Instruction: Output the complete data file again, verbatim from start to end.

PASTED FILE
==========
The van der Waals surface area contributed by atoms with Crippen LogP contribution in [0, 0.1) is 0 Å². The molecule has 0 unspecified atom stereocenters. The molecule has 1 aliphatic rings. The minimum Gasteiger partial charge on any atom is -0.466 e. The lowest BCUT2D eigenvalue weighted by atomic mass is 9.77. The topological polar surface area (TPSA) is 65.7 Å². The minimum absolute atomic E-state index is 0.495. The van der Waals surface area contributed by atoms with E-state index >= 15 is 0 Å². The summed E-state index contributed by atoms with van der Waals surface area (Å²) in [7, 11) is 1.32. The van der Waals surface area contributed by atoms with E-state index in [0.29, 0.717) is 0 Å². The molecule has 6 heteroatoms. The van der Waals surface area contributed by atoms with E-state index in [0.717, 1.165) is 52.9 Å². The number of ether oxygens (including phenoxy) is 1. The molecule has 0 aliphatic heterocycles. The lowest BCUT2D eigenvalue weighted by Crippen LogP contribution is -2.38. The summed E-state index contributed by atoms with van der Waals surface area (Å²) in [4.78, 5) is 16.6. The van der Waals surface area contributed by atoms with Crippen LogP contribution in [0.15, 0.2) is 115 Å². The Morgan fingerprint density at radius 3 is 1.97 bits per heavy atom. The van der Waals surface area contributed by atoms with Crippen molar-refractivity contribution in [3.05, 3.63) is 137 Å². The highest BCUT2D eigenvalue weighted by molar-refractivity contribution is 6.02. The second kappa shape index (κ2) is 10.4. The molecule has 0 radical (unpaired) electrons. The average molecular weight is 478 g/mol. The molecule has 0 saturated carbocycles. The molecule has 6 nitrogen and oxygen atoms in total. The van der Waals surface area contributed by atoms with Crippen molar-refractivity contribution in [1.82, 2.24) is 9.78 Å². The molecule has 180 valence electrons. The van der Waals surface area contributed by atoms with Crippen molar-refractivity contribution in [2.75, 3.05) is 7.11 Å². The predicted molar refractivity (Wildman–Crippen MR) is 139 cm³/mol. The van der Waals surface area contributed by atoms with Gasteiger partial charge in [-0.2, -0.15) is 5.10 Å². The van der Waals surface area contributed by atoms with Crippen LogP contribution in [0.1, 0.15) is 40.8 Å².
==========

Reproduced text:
The van der Waals surface area contributed by atoms with Crippen LogP contribution in [0, 0.1) is 0 Å². The molecule has 0 unspecified atom stereocenters. The molecule has 1 aliphatic rings. The minimum Gasteiger partial charge on any atom is -0.466 e. The lowest BCUT2D eigenvalue weighted by atomic mass is 9.77. The topological polar surface area (TPSA) is 65.7 Å². The minimum absolute atomic E-state index is 0.495. The van der Waals surface area contributed by atoms with E-state index >= 15 is 0 Å². The summed E-state index contributed by atoms with van der Waals surface area (Å²) in [7, 11) is 1.32. The van der Waals surface area contributed by atoms with E-state index in [0.29, 0.717) is 0 Å². The molecule has 6 heteroatoms. The van der Waals surface area contributed by atoms with E-state index in [0.717, 1.165) is 52.9 Å². The number of ether oxygens (including phenoxy) is 1. The molecule has 0 aliphatic heterocycles. The lowest BCUT2D eigenvalue weighted by Crippen LogP contribution is -2.38. The summed E-state index contributed by atoms with van der Waals surface area (Å²) in [4.78, 5) is 16.6. The van der Waals surface area contributed by atoms with Crippen LogP contribution in [0.15, 0.2) is 115 Å². The Morgan fingerprint density at radius 3 is 1.97 bits per heavy atom. The van der Waals surface area contributed by atoms with Crippen molar-refractivity contribution in [3.05, 3.63) is 137 Å². The highest BCUT2D eigenvalue weighted by molar-refractivity contribution is 6.02. The second kappa shape index (κ2) is 10.4. The molecule has 0 radical (unpaired) electrons. The average molecular weight is 478 g/mol. The molecule has 0 saturated carbocycles. The molecule has 6 nitrogen and oxygen atoms in total. The van der Waals surface area contributed by atoms with Crippen molar-refractivity contribution in [1.82, 2.24) is 9.78 Å². The molecule has 180 valence electrons. The van der Waals surface area contributed by atoms with Crippen molar-refractivity contribution in [2.75, 3.05) is 7.11 Å². The predicted molar refractivity (Wildman–Crippen MR) is 139 cm³/mol. The van der Waals surface area contributed by atoms with Gasteiger partial charge in [-0.2, -0.15) is 5.10 Å². The van der Waals surface area contributed by atoms with Crippen LogP contribution in [0.1, 0.15) is 40.8 Å².